Date of AlterationsVarious years

SignificanceChrist Church at Pelham, built in 1843, was the earliest church structure in the Town of Pelham and the first example of the English parish style church in Westchester County. The Reverend Robert Bolton and his talented sons, Robert and John, built it on property he donated next to the Bolton Priory, the family residence constructed in 1838. Christ Church contains artistic works of national significance: "The Adoration of the Magi," considered the first figured stained glass window made in America, and the wood carved alter, communion rail, and corbels. The Boltons made a significant cultural contribution to the community, building a school for local children, running the Priory School, reputed to be the first girls’ boarding school in the nation and founding two other Episcopal churches in the town. The Boltons were an important part of Pelham for over 100 years.
DescriptionChrist Church is located near the northeast corner of a 4.06-acre site facing Pelhamdale Avenue. The original section is one bay wide, three bays deep, constructed of local fieldstone with a slate-covered gable roof. The windows are gothic-arched leaded stained glass with brick surrounds. The projecting entrance vestibule, now enclosed, has gothic-arched openings on three sides with brick surrounds. The main façade incorporates a tripartite gothic arched stained glass leaded window and a gable roofed bellcote with an 1843 Spanish bell. The Nanette Bolton Memorial Building was constructed to the east of the church in 1885; in 1910 the church was considerably enlarged, the nave turned from north/south to east/west, and the chancel extended to intersect with the Memorial Building. Connected to the Nanette Bolton Memorial Building wing, the Hall of Fellowship, similar in character to the original and later sections of the church, was constructed to the designs of Guy Mariner in 1928. Original 1843 interior of details of note, all executed by sons of Robert Bolton, include nine stained glass windows and the carved altar rail and furniture, communion table and rail, and illuminated five-panel reredos. Also on site are an 1844 fieldstone parish hall/school and a Colonial Revival style rectory.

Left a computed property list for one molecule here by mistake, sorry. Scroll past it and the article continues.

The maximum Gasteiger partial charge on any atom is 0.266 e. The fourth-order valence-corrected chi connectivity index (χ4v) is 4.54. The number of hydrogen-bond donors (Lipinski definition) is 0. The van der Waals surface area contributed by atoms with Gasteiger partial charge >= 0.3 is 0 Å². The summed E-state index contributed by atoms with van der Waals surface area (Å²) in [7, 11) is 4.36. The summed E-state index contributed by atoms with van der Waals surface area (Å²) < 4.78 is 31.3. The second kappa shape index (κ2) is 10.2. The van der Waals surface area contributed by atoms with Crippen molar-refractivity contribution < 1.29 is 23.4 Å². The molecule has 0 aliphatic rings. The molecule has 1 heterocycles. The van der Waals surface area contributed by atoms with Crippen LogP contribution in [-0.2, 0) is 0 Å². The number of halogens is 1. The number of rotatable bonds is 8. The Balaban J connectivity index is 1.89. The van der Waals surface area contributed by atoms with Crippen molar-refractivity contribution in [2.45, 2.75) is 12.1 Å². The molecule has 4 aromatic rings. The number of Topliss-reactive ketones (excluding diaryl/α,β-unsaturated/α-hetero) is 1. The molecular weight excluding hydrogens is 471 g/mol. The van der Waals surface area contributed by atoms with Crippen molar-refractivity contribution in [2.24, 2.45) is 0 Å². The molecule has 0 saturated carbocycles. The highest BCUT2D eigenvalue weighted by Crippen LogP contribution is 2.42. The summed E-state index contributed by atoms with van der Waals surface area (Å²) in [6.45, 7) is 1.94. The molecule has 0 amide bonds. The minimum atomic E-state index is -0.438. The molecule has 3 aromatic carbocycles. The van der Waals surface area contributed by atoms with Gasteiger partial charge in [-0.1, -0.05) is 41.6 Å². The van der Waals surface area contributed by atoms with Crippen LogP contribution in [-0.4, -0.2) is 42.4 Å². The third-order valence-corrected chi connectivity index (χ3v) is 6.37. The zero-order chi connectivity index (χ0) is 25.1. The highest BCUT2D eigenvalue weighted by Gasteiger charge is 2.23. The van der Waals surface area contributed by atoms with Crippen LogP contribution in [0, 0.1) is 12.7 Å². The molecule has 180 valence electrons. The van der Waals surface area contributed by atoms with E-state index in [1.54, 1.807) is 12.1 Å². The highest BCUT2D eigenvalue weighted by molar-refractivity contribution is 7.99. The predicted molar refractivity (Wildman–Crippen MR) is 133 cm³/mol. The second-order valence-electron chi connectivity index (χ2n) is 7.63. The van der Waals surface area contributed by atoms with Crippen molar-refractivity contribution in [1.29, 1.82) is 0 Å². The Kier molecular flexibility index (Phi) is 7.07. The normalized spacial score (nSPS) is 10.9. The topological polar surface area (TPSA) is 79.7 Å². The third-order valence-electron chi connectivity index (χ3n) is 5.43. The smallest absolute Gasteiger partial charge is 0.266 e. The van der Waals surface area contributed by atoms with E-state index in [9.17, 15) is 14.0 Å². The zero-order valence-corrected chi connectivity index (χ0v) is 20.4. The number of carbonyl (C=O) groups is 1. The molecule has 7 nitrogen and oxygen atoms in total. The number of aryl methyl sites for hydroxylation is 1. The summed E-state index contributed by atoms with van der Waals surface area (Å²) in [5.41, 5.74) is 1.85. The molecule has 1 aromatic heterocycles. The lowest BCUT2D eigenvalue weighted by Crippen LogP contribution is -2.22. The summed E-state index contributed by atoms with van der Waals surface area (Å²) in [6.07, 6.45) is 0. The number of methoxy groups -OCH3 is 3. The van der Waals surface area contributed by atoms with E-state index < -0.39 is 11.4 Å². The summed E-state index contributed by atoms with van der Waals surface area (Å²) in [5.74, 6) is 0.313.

PropertyPelhamdale
MunicipalityPelham
CommunityPelham Manor
Street Number45
Street AddressIden Avenue

Historic District Name
Local Landmark Status?Yes  01/05/88
Local Landmark District Status?   
National Register District Status?   
County Register Status?   
National Register Status? Yes  11/04/82
National Historic Landmark Status?   
National Historic Landmark District Status?   
State Register Status? Yes  09/27/82